Kanji Svami Panth

Doctrines Though trained as a Sthanakvasi monk, Kanji Svami turned to Digambara Jainism and the mainstream Digambara mystical tradition centred on Kundakunda became the basis of the doctrine of his sect. But just as Kanji Svami's life was not exclusively Digambara, so Kundakunda's mystical doctrine was not exclusively Digambara since he drew on Jain ideas which existed before the sectarian schism.
Kanji Svami did not write any books. His discourses, however, were mostly taped. He did not claim to be saying anything new, only going over the words of Mahavira and Kundakunda. A typical discourse was a running commentary on the writings of Kundakunda, a practice still carried out by the sect. Kanji Svami believed Kundakunda's Essence of the Doctrine to be the essence of Jain teachings. This work is the most well-known of the second or third century CE mystic and is concerned with the real nature of the soul. The soul is a naya, standpoint, that is either nishcaya, certain, paramartha, supreme, or shuddha, pure, and is a pivot by which other entities, beliefs, and practices can be judged. The soul cannot be changed by contact with karmic matter and stands as the only object of omniscience, everything else being transient and worldly. The spiritual path should therefore be one of inner experience. Srimad Rajacandra was another influence (see Kavi Panth).
Mundane doctrine such as diet was ignored by Kanji Svami, as all Jains would know this. His emphasis on nishcaya naya, the higher level of truth, over vyavahara naya, ordinary life, surpassed even Kundakunda. Ritual and merit-making activities are largely irrelevant because they are linked to the passions. The practice of austerities and meditation cannot affect the soul, and polarities such as good and bad, fasting and non-fasting, are significant only at the worldly level in the realm of transmigration. Kundakunda saw ritual as only being valid if directed to the soul. Kanji Svami did not reject Jina-images and even consecrated many of them. The Three Jewels of right faith, knowledge, and practice needed experience of the soul to function correctly. Spiritual deliverance could only come with a pure soul.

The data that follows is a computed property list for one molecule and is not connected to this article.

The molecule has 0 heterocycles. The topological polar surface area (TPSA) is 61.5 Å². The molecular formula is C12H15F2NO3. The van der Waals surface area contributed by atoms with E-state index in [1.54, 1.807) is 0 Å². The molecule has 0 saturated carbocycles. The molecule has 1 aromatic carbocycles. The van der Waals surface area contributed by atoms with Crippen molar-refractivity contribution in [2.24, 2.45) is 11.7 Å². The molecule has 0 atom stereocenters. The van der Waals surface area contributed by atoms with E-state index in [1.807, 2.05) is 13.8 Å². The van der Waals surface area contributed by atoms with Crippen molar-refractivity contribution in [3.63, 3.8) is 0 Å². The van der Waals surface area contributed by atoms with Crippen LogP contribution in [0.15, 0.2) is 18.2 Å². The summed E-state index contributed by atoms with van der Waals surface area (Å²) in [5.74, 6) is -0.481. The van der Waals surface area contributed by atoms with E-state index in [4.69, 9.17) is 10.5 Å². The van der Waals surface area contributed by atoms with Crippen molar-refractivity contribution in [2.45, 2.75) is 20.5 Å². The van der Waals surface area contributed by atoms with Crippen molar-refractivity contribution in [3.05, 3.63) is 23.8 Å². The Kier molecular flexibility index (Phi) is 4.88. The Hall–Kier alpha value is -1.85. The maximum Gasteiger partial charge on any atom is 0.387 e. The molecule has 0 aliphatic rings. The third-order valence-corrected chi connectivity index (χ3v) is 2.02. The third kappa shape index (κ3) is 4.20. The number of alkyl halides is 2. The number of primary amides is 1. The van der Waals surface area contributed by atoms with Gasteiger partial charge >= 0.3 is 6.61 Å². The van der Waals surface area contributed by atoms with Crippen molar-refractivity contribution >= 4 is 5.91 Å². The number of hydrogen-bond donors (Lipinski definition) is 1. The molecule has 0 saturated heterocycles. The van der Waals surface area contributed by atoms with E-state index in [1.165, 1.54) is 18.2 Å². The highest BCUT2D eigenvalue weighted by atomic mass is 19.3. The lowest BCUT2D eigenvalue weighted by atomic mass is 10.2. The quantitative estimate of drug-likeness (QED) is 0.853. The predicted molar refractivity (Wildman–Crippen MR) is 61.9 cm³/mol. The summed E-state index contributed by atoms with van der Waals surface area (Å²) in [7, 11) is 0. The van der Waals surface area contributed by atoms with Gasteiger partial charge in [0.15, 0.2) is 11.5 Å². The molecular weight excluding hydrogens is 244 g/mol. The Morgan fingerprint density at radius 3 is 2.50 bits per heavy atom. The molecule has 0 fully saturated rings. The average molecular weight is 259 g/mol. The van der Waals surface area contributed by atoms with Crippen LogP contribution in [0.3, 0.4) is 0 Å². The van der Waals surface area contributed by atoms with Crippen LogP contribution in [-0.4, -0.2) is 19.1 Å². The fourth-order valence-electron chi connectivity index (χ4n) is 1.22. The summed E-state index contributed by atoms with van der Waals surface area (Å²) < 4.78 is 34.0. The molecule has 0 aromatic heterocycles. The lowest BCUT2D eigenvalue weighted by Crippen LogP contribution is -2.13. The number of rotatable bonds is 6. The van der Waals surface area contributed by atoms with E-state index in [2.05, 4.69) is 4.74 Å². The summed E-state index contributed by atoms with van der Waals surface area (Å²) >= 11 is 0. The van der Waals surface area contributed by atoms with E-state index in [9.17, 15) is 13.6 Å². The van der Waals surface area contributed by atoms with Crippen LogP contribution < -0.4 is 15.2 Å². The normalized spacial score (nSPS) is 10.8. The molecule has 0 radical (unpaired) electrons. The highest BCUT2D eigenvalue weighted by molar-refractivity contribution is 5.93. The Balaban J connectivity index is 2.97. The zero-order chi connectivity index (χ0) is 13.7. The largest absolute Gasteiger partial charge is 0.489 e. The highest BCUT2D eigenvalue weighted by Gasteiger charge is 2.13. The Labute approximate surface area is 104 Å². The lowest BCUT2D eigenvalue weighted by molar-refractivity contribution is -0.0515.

The Kanji Svami Panth has always been a lay movement and ascetics have no special status. Kanji Svami has said that to him ascetics personify the fundamental principles of Jainism. Kundakunda also saw ascetic practice as preventing and destroying karma and thus leading to self-knowledge and the soul. In the Kanji Svami Panth are about sixty brahmacaris, lower-order ascetics, who are mostly women that took vows from Kanji Svami. Though celibate, they are allowed to travel and own property.
Lacking a place in any Digambara ascetic lineage descending from Kundakunda, Kanji Svami validated his teaching authority by claiming in a previous life in Mahavideha (in Jain cosmography this is at the centre of the island of Jambudvipa) to have been present when Kundakunda visited to listen to the Jina Simandhara. This linking of Kanji Svami with this legendary event was told to him by a female disciple, Campabahen Mataji, who said she had been there too hearing Simandhara expound the true doctrine to Kundakunda. After this Kundakunda wrote his Essence of the Doctrine.
Campabahen claimed after Kanji Svami's death that he would be reborn as Jina Suryakirti in the continent of Dhatakikhanda.

History The Kanji Svami Panth is the most successful Jain movement in the present century, and Kanji Svami has been the reviver of Digambara Jainism in Gujarat and all India.